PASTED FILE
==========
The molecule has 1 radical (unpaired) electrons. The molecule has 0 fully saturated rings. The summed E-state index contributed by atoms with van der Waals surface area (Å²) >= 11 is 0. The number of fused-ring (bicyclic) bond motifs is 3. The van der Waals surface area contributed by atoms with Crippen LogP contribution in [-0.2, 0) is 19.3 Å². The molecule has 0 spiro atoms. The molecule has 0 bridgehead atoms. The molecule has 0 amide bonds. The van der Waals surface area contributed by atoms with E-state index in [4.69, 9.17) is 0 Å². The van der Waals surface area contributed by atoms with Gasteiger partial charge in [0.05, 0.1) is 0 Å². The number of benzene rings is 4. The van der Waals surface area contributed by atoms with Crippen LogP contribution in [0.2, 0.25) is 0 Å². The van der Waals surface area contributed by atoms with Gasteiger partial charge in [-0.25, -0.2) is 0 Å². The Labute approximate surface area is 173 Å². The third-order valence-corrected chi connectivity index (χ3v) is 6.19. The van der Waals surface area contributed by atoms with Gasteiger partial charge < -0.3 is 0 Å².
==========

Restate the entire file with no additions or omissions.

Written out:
The molecule has 1 radical (unpaired) electrons. The molecule has 0 fully saturated rings. The summed E-state index contributed by atoms with van der Waals surface area (Å²) >= 11 is 0. The number of fused-ring (bicyclic) bond motifs is 3. The van der Waals surface area contributed by atoms with Crippen LogP contribution in [-0.2, 0) is 19.3 Å². The molecule has 0 spiro atoms. The molecule has 0 bridgehead atoms. The molecule has 0 amide bonds. The van der Waals surface area contributed by atoms with E-state index in [4.69, 9.17) is 0 Å². The van der Waals surface area contributed by atoms with Gasteiger partial charge in [0.05, 0.1) is 0 Å². The number of benzene rings is 4. The van der Waals surface area contributed by atoms with Crippen LogP contribution in [0.2, 0.25) is 0 Å². The van der Waals surface area contributed by atoms with Gasteiger partial charge in [-0.25, -0.2) is 0 Å². The Labute approximate surface area is 173 Å². The third-order valence-corrected chi connectivity index (χ3v) is 6.19. The van der Waals surface area contributed by atoms with Gasteiger partial charge < -0.3 is 0 Å².